A complementary theory to Ptolemy's employed homocentric spheres: the spheres within which the planets rotated could themselves rotate somewhat. This theory predated Ptolemy (it was first devised by Eudoxus of Cnidus; by the time of Copernicus it was associated with Averroes). Also popular with astronomers were variations such as eccentrics—by which the rotational axis was offset and not completely at the center.
Ptolemy's unique contribution to this theory was the equant—a point about which the center of a planet's epicycle moved with uniform angular velocity, but which was offset from the center of its deferent. This violated one of the fundamental principles of Aristotelian cosmology—namely, that the motions of the planets should be explained in terms of uniform circular motion, and was considered a serious defect by many medieval astronomers. In Copernicus's day, the most up-to-date version of the Ptolemaic system was that of Peurbach (1423–1461) and Regiomontanus (1436–1476).
Copernicus' major work, De revolutionibus orbium coelestium - On the Revolutions of the Heavenly Spheres (first ion 1543 in Nuremberg, second ion 1566 in Basel), was published during the year of his death, though he had arrived at his theory several decades earlier. The book marks the beginning of the shift away from a geocentric (and anthropocentric) universe with the Earth at its center. Copernicus held that the Earth is another planet revolving around the fixed Sun once a year, and turning on its axis once a day. But while Copernicus put the Sun at the center of the celestial spheres, he did not put it at the exact center of the universe, but near it. Copernicus' system used only uniform circular motions, correcting what was seen by many as the chief inelegance in Ptolemy's system.
The Copernican model replaced Ptolemy's equant circles with more epicycles. This is the main reason that Copernicus' system had even more epicycles than Ptolemy's. The Copernican system can be summarized in several propositions, as Copernicus himself did in his early Commentariolus that he handed only to friends probably in the 1510's. The "little commentary" was never printed. Its existence was only known indirectly until a copy was discovered in Stockholm around 1880, and another in Vienna a few years later. The major features of Copernican theory are:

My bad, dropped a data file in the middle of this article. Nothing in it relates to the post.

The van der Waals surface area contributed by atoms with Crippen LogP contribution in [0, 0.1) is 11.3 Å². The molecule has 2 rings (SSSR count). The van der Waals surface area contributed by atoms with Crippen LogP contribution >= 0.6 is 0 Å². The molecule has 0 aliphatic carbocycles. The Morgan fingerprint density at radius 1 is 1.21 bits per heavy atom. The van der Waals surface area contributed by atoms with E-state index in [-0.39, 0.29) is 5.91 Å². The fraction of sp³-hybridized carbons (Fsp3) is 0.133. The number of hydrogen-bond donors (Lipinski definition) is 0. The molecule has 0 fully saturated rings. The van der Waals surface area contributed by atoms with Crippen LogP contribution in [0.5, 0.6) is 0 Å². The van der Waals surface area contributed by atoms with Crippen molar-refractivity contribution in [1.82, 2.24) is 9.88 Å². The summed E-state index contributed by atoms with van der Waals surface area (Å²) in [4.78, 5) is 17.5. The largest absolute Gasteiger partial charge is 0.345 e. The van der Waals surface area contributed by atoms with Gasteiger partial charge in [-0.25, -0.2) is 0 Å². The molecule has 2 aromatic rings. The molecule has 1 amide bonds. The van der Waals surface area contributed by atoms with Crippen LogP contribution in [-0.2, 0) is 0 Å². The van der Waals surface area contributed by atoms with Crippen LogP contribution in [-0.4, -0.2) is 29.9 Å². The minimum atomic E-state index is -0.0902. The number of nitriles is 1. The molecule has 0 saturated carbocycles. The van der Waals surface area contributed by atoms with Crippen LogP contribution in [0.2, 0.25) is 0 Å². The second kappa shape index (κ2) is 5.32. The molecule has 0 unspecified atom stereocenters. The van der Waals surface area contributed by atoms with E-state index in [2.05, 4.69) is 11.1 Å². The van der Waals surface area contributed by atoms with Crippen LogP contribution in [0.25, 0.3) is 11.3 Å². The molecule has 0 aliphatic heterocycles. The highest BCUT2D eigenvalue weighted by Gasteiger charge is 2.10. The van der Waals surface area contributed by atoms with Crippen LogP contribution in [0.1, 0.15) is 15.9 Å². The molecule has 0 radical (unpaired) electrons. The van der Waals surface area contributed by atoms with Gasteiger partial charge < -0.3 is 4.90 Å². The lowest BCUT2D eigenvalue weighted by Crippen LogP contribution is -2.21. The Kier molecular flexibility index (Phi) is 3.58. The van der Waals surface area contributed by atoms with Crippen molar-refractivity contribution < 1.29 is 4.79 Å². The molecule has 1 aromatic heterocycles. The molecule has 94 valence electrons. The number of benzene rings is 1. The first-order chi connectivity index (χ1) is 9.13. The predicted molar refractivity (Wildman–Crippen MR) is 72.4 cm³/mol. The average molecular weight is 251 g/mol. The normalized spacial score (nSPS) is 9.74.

It opened with an originally anonymous preface by Andreas Osiander, a theologian friend of Copernicus, who urged that the theory, which was considered a tool that allows simpler and more accurate calculations, did not necessarily have implications outside the limited realm of astronomy.
Copernicus' actual book began with a letter from his (by then deceased) friend Nikolaus von Schönberg, Cardinal Archbishop of Capua, urging Copernicus to publish his theory. Then, in a lengthy introduction, Copernicus dedicated the book to Pope Paul III, explaining his ostensible motive in writing the book as relating to the inability of earlier astronomers to agree on an adequate theory of the planets, and noting that if his system increased the accuracy of astronomical predictions it would allow the Church to develop a more accurate calendar. At that time, a reform of the Julian Calendar was considered necessary and was one of the major reasons for the Church's interest in astronomy.
The work itself was then divided into six books:
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From publication until about 1700, few astronomers were convinced by the Copernican system, though the book was relatively widely circulated (around 500 copies of the first and second ions have survived, which was a large number by the scientific standards of the time). Few of Copernicus' contemporaries were ready to concede that the Earth actually moved, although Erasmus Reinhold used Copernicus' parameters to produce the Prutenic Tables. However, these tables translated Copernicus' mathematical methods back into a geocentric system, rejecting heliocentric cosmology on physical and theological grounds. The Prutenic tables came to be preferred by Prussian and German astronomers. The degree of improved accuracy of these tables remains an open question, but their usage of Copernican ideas led to more serious consideration of a heliocentric model. However, even forty-five years after the publication of De Revolutionibus, the astronomer Tycho Brahe went so far as to construct a cosmology precisely equivalent to that of Copernicus, but with the Earth held fixed in the center of the celestial sphere instead of the Sun. It was another generation before a community of practicing astronomers appeared who accepted heliocentric cosmology.